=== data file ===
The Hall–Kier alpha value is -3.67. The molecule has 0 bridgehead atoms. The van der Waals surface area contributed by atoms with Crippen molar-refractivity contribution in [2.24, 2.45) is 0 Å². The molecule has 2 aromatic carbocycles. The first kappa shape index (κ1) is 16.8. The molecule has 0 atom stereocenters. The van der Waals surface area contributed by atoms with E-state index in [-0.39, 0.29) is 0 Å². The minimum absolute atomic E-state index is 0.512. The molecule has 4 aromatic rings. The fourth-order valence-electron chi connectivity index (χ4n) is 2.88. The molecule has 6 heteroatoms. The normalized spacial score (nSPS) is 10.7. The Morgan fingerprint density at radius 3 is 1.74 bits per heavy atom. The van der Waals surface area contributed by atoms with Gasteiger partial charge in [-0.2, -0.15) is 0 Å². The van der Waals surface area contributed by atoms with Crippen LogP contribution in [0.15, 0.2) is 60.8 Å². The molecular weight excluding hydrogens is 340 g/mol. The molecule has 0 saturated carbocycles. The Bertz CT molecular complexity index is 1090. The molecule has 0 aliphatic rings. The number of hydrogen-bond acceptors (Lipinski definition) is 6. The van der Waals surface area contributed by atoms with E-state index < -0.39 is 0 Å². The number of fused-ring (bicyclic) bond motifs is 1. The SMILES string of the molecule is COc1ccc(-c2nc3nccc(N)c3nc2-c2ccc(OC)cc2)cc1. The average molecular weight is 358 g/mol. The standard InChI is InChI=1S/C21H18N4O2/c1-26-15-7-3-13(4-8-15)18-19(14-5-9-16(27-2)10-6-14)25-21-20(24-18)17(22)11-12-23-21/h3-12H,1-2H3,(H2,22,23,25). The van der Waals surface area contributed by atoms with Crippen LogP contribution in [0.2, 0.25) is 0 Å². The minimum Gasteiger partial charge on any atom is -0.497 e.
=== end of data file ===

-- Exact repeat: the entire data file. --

The Hall–Kier alpha value is -3.67. The molecule has 0 bridgehead atoms. The van der Waals surface area contributed by atoms with Crippen molar-refractivity contribution in [2.24, 2.45) is 0 Å². The molecule has 2 aromatic carbocycles. The first kappa shape index (κ1) is 16.8. The molecule has 0 atom stereocenters. The van der Waals surface area contributed by atoms with E-state index in [-0.39, 0.29) is 0 Å². The minimum absolute atomic E-state index is 0.512. The molecule has 4 aromatic rings. The fourth-order valence-electron chi connectivity index (χ4n) is 2.88. The molecule has 6 heteroatoms. The normalized spacial score (nSPS) is 10.7. The Morgan fingerprint density at radius 3 is 1.74 bits per heavy atom. The van der Waals surface area contributed by atoms with Gasteiger partial charge in [-0.2, -0.15) is 0 Å². The van der Waals surface area contributed by atoms with Crippen LogP contribution in [0.15, 0.2) is 60.8 Å². The molecular weight excluding hydrogens is 340 g/mol. The molecule has 0 saturated carbocycles. The Bertz CT molecular complexity index is 1090. The molecule has 0 aliphatic rings. The number of hydrogen-bond acceptors (Lipinski definition) is 6. The van der Waals surface area contributed by atoms with E-state index < -0.39 is 0 Å². The number of fused-ring (bicyclic) bond motifs is 1. The SMILES string of the molecule is COc1ccc(-c2nc3nccc(N)c3nc2-c2ccc(OC)cc2)cc1. The average molecular weight is 358 g/mol. The standard InChI is InChI=1S/C21H18N4O2/c1-26-15-7-3-13(4-8-15)18-19(14-5-9-16(27-2)10-6-14)25-21-20(24-18)17(22)11-12-23-21/h3-12H,1-2H3,(H2,22,23,25). The van der Waals surface area contributed by atoms with Crippen LogP contribution in [0.2, 0.25) is 0 Å². The minimum Gasteiger partial charge on any atom is -0.497 e.